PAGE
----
Wronged Us is an upcoming horror title set to release in 2023 inspired by the classic Silent Hill and Dark Souls series. Wronged Us is being developed by Delusional Studios and you can peak at the gameplay trailer right here. And if you’re looking to try out the series, we have Dark Souls Remastered for PS4 right here!
The horror game had its gameplay teaser release during the Golden Joystick Awards, so worth keeping them on your radar for potential future titles that could be interesting.
Despite rumors on a potential Silent Hill game being sadly dashed on the rocks of fate (on account of Konami being the only company in the entire world allergic to the prospect of making money), its effects as a franchise have been strongly felt across many horror games today. Think The Beatles of horror games… Which is probably a better comparison than I thought considering creepy crawlies in games are a pretty easy way to freak me out! I mean, the spiders in Nioh? Pure unadulterated pasteurized nightmare fuel in pixel form! Feel free to pick it up from our store if you’re in a particularly calm mood and would like to ruin it.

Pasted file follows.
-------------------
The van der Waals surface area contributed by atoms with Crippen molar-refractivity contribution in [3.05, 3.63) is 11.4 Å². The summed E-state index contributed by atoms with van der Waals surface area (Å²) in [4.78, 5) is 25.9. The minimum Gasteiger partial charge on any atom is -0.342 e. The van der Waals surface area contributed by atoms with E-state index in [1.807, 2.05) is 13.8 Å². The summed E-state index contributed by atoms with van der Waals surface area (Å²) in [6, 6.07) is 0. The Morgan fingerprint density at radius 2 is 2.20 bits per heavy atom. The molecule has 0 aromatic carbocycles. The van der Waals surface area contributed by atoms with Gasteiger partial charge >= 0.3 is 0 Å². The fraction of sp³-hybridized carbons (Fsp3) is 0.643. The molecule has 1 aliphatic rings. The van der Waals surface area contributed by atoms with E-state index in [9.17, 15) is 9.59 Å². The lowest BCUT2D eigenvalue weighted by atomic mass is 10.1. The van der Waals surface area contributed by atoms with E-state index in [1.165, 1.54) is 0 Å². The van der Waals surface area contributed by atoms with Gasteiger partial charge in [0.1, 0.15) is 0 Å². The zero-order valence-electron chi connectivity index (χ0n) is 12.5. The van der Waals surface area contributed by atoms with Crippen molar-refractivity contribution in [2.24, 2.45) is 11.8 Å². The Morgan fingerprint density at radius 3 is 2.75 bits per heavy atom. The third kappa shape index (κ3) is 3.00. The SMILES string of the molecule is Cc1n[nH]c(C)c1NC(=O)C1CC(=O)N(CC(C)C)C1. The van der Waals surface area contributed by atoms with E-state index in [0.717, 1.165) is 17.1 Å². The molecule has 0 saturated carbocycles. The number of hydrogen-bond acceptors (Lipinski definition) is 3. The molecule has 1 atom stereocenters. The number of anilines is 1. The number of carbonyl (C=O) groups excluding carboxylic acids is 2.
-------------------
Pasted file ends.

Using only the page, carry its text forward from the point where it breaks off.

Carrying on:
Wronged Us sees the player as Isaac, a visitor to an unsettling rural town trying to find a missing person. The gameplay features a couple headless folks, a disturbingly tall bloke who looks like a white Kareem Abdul-Jabar and some totally not menacing cult-like congregations by a campfire… And by campfire, I mean full-on residential arson.
In addition to the game’s website confirming inspiration from Dark Souls in terms of world design, there will also be some stealth sections and moments of action. Let’s not mince words, the in-door bits of Isaac hiding behind a sofa and scrambling to blast at The Amazing Wall-Crawling Legally Distinct Monster Man has some clear parallels to The Last of Us combat and Resident Evil’s Licker enemies.
The graphics may not be as ultra-crispy-smooth as the usual fare you get from games of this size, but overall, it looks very interesting with the promise of an engaging story and moments of Hitchcockian tension-building. I think an open-world horror game would benefit from a more extreme Lovecraftian aesthetic and enemy variety over the more “grounded” domestic-rural horror it’s going for, but if the devs are making that choice knowing it’ll be the best way to tell their story, I’m all eyes and ears!
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